Frankly, do not have much to offer these children. Our social support services have been cut dramatically with the current round of USAID/PEPFAR funding, and we no longer have a social worker or Orphans and Vulnerable Children services offered at this clinic. There is no one for me to send to the house to follow-up on them or to try to manage their cases.

Of course, what they need most are parents. I can't provide those either.

I try to piece together some follow up through my study personnel and connections in Eldoret (which is a 3-hour drive away.) I give them some shillings and the protein bar I had carried along for my lunch substitute. I feel like I am sending them out with nothing.

Just before they are leaving, as I try to muster up my usual talk about hope and the future and staying healthy by taking medicines, the 10-year-old stops my heart.

"We will carry on," she says. Carry on, small warrior.

Posted at 07:59

Off to Kenya

A little update (from an airport, as usual)...

My team was successfully evacuated from Kenya back to the US this weekend, and now I am headed into Kenya. Things in the country continue to be tense in the midst of a very harsh government response to the Somali community and increased risk for retaliatory and terrorist responses. Nonetheless, the hospital is open to us again and, as always, there are patients to be seen.


I work to build a healthcare system that provides the best HIV care possible for children and families in poor places. Sometimes, those are places with more conflict and risk. And, I know (because we have done the studies) that times of conflict hurt the HIV care our kids receive. So, that's why I am headed in. I want us to keep providing the best care we can.

I may not be able to go to the grocery store or out at night, but I do hope to get to my clinics in rural places. These clinics each see 80-100 children a day, supporting families in the challenge of giving children HIV medicines and treating their infections in the midst of all the other issues going on around them.

In our care system in Kenya, it seems to make a difference if I go to the clinics -- to supervise the quality of HIV care, to troubleshoot issues and to encourage the other clinicians that we really can provide good HIV care for children. I am privileged to have that job, and so back I go to my healthcare system and my children in Kenya.


Posted at 10:10

My Football Star

I just learned that my football star, Wilfred, died today in Kenya. In his memory, these are the words I wrote about him 2 years ago....


Admissions Committee

He looks like the perfect college applicant. He has a set of nearly perfect grades on his high school transcript, a really great score on the national exam for high school students that determines placement into the Kenyan universities, and a record of leadership in student organizations and leading his soccer team to national victory. He is 18-years-old, and he wants to be a doctor. When he talks about his hopes for the future, his dreams gleam in his eyes with the determination of the focused forward who fought through match after match until he shot that stunning final goal.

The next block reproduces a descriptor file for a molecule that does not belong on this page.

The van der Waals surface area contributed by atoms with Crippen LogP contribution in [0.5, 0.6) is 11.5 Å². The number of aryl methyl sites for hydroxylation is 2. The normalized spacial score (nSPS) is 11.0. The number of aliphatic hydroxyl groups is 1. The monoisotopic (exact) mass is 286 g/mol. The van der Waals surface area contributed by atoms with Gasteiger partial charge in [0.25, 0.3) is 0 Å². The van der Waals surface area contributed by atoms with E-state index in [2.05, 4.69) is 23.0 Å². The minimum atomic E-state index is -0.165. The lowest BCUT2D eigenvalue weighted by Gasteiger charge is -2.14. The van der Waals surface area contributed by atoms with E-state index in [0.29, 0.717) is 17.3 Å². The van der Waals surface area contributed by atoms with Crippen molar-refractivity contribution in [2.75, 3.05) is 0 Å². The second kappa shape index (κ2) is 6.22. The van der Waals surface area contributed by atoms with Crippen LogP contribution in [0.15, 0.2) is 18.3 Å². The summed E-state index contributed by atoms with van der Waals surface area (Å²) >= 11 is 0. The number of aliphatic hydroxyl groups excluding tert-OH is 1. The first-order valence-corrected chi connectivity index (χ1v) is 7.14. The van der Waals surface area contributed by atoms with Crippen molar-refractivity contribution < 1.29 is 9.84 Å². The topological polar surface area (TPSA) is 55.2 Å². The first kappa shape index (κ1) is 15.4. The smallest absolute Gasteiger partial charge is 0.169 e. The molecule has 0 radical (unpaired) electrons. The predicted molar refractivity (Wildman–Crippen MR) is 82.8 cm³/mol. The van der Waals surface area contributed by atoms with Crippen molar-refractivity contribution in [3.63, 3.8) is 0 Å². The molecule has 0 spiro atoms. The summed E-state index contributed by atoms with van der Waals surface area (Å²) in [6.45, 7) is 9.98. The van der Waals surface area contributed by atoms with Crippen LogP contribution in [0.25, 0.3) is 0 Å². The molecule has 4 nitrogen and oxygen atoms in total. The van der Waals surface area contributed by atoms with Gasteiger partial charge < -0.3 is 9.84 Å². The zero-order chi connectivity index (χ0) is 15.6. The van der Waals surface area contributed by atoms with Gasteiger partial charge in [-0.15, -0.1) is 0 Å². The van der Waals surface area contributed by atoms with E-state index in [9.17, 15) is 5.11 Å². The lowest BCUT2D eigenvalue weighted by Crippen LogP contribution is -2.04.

The only complications to this college application are the laboratory results printed on the paper in front of me. Not only is he infected with HIV, but his immune system is not doing well. His CD4 cells, the cells that fight infection, are low, low, low. And his viral load, the measure of the amount of virus in his blood, is very high.

If only his HIV medicines had been as successful as his row of straight As. Worse yet, he is already on our second-line of HIV medicines, and right now I can only occasionally get a third set of medicines from the government after special pleas and petitions for a few special cases. I will make my best case to this health admissions committee.

"I will fight it," he says. And I believe him. He has tried so hard. He has done so well. He meets my eyes as I sigh and struggle over our options. "I will fight it."

Fight we must.

(Dear Admissions Committee, Please accept him. We'll try to keep him alive for you.)

Posted at 14:11

Join the Revolution

Educate girls.

Change the world.

Screen Shot 2014-03-24 at 11.15.53 AM

Learn the stories of girls from around the world at the screening for "Girl Rising" today on the IUPUI Campus for free. The film will be shown in the Campus Center Theatre at 6:00pm with a panel discussion afterwards. I'm on the panel with some other fascinating women.

One girl with courage is a revolution. #wearegirlrising

Posted at 08:14